• 18. By AREVA’s calculation the company has pumped 270 million cubic metres ofgroundwater during the past 40 years from its two mines in Arlit, of which 35percent has been for mining activities and the rest for the town’s use.
  • 19. By AREVA’s calculation the company has pumped 270 million cubic metres ofgroundwater during the past 40 years from its two mines in Arlit, of which 35percent has been for mining activities and the rest for the town’s use.Hydrologists estimate that rain-fed groundwater sources – similar to theaquifer AREVA is tapping 150m beneath the desert – can take some 200years to replenish.
  • 20. By AREVA’s calculation the company has pumped 270 million cubic metres ofgroundwater during the past 40 years from its two mines in Arlit, of which 35percent has been for mining activities and the rest for the town’s use.Hydrologists estimate that rain-fed groundwater sources – similar to theaquifer AREVA is tapping 150m beneath the desert – can take some 200years to replenish.
  • 21. By AREVA’s calculation the company has pumped 270 million cubic metres ofgroundwater during the past 40 years from its two mines in Arlit, of which 35percent has been for mining activities and the rest for the town’s use.Hydrologists estimate that rain-fed groundwater sources – similar to theaquifer AREVA is tapping 150m beneath the desert – can take some 200years to replenish.Uranium extraction requires water to clean the mining site, treat the mineraland cover workers’ and their families’ water needs, according to AREVA.
  • 22. By AREVA’s calculation the company has pumped 270 million cubic metres ofgroundwater during the past 40 years from its two mines in Arlit, of which 35percent has been for mining activities and the rest for the town’s use.Hydrologists estimate that rain-fed groundwater sources – similar to theaquifer AREVA is tapping 150m beneath the desert – can take some 200years to replenish.Uranium extraction requires water to clean the mining site, treat the mineraland cover workers’ and their families’ water needs, according to AREVA.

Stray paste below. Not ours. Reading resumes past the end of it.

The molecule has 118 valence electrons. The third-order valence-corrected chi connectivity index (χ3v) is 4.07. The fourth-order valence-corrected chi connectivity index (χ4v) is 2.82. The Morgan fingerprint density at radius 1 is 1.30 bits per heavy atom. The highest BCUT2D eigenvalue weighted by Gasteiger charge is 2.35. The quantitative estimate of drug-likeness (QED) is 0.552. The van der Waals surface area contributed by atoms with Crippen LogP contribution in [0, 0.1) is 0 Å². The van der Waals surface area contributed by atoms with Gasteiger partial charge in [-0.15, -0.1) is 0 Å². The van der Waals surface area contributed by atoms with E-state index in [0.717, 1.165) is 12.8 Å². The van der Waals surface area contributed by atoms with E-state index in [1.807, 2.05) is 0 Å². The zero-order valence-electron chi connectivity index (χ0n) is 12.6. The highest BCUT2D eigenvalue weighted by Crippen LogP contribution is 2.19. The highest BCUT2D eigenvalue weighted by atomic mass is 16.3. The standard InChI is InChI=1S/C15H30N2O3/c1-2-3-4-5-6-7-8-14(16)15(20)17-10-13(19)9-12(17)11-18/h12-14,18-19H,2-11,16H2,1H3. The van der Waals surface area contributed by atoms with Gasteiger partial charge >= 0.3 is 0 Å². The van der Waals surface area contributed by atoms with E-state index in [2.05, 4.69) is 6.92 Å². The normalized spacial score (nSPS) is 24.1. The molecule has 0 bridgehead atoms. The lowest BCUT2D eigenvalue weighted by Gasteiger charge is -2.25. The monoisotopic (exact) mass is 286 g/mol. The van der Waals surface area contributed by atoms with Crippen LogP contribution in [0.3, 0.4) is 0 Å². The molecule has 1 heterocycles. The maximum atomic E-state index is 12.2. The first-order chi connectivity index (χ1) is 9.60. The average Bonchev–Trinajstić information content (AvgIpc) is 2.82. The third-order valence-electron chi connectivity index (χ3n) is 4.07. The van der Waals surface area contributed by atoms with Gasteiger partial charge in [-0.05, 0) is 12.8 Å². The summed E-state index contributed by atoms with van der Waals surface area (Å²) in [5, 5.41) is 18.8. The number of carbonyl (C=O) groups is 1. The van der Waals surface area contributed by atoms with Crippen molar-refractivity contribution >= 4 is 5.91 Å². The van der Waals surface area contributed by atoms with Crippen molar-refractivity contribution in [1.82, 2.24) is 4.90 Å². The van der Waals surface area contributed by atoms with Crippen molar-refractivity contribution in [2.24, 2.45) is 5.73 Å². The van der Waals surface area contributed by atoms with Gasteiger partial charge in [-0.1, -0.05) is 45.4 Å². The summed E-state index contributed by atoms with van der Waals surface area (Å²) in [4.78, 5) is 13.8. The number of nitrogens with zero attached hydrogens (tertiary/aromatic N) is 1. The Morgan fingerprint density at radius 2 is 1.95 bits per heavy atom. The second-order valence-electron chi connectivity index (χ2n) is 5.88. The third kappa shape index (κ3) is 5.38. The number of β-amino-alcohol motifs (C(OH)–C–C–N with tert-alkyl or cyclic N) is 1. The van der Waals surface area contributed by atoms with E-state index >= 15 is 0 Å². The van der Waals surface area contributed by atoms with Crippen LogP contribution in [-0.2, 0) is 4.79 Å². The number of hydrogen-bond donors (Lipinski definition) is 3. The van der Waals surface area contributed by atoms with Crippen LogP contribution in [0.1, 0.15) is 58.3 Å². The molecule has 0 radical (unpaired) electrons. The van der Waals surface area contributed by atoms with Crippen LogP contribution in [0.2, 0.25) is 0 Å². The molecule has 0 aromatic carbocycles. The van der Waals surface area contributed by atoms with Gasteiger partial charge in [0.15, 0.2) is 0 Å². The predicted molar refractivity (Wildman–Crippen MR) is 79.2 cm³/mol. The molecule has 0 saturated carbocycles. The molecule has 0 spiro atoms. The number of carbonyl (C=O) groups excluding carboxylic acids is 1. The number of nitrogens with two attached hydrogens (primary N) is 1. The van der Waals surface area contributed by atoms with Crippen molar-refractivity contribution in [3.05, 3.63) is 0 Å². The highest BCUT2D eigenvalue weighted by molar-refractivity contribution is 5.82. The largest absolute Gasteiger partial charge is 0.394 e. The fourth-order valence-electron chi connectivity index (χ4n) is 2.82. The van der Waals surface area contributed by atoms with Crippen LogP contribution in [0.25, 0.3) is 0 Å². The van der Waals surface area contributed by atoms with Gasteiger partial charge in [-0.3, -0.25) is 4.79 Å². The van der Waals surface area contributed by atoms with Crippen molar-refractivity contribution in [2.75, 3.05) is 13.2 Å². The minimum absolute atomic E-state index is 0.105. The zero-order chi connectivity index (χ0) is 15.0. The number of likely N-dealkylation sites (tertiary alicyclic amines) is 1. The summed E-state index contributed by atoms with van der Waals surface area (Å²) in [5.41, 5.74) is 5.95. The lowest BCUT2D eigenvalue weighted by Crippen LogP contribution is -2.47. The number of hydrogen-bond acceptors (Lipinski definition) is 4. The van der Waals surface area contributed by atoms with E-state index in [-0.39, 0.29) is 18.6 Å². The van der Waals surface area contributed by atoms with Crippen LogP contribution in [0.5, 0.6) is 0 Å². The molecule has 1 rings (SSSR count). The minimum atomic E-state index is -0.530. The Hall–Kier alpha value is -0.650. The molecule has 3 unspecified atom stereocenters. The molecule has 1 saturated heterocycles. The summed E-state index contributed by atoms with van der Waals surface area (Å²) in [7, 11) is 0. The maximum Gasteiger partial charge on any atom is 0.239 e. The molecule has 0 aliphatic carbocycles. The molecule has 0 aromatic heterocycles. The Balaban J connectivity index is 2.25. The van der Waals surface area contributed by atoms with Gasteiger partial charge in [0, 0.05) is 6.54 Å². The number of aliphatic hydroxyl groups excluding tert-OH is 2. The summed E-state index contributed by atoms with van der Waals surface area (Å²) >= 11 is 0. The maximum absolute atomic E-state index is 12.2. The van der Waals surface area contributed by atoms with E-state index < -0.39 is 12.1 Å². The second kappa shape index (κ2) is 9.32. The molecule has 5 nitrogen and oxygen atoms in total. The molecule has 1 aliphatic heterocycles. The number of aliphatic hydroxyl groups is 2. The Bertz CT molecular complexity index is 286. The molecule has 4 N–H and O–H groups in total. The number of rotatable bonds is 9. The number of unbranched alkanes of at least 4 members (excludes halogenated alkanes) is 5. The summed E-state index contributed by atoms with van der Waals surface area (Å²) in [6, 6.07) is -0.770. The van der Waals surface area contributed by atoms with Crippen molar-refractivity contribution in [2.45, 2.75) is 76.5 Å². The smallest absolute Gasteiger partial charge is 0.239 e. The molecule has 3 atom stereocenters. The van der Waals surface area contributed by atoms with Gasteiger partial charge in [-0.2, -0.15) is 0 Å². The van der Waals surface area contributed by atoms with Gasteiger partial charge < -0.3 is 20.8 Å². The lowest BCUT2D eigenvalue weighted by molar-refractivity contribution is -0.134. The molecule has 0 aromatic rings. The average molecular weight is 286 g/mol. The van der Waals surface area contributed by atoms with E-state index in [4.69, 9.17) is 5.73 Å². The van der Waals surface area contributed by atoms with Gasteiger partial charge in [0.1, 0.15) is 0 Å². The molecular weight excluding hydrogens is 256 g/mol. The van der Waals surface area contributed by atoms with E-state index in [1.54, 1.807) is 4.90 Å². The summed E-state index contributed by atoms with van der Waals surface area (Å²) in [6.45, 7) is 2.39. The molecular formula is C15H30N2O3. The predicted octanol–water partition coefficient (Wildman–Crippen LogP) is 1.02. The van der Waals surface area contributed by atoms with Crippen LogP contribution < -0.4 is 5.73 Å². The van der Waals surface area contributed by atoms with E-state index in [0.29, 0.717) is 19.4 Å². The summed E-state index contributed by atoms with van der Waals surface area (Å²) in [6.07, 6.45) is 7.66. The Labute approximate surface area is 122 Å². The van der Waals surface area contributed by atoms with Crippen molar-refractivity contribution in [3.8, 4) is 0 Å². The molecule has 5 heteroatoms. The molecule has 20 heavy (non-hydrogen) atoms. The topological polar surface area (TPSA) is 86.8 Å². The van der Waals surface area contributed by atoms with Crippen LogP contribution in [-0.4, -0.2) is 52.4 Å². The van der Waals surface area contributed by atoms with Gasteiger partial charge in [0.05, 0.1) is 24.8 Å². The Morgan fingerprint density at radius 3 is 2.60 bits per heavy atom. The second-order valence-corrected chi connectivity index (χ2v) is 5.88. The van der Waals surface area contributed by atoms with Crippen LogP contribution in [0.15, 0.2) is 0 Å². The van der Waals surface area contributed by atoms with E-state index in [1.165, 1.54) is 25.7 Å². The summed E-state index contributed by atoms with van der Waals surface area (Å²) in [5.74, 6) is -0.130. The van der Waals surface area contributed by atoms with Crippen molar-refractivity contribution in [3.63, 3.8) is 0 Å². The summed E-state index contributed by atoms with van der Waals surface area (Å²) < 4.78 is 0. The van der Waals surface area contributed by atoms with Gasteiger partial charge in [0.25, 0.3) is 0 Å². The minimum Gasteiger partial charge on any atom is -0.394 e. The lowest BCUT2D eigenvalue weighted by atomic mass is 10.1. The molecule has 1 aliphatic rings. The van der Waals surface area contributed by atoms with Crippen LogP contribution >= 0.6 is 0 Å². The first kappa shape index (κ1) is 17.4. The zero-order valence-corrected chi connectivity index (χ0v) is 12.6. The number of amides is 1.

• 23. By AREVA’s calculation the company has pumped 270 million cubic metres ofgroundwater during the past 40 years from its two mines in Arlit, of which 35percent has been for mining activities and the rest for the town’s use.Hydrologists estimate that rain-fed groundwater sources – similar to theaquifer AREVA is tapping 150m beneath the desert – can take some 200years to replenish.Uranium extraction requires water to clean the mining site, treat the mineraland cover workers’ and their families’ water needs, according to AREVA.Pastoralists have also accused AREVA of depleting the region’s water.
  • 24. In response to criticism that mining has contaminated increasingly scarcedrinking water in northern Niger, AREVA published a statement in January2009 that “monthly bacterial, bi-annual radiological, and annual chemicalanalyses show the absence of [water] contamination.”
  • 25. In response to criticism that mining has contaminated increasingly scarcedrinking water in northern Niger, AREVA published a statement in January2009 that “monthly bacterial, bi-annual radiological, and annual chemicalanalyses show the absence of [water] contamination.”But environmental studies carried in 2005 in mining communities showedwater radiation levels up to 110 times higher than WHO safe drinking waterstandards in industrial areas and 10 times higher in urban areas.
  • 26. In response to criticism that mining has contaminated increasingly scarcedrinking water in northern Niger, AREVA published a statement in January2009 that “monthly bacterial, bi-annual radiological, and annual chemicalanalyses show the absence of [water] contamination.”But environmental studies carried in 2005 in mining communities showedwater radiation levels up to 110 times higher than WHO safe drinking waterstandards in industrial areas and 10 times higher in urban areas.
  • 27. In response to criticism that mining has contaminated increasingly scarcedrinking water in northern Niger, AREVA published a statement in January2009 that “monthly bacterial, bi-annual radiological, and annual chemicalanalyses show the absence of [water] contamination.”But environmental studies carried in 2005 in mining communities showedwater radiation levels up to 110 times higher than WHO safe drinking waterstandards in industrial areas and 10 times higher in urban areas.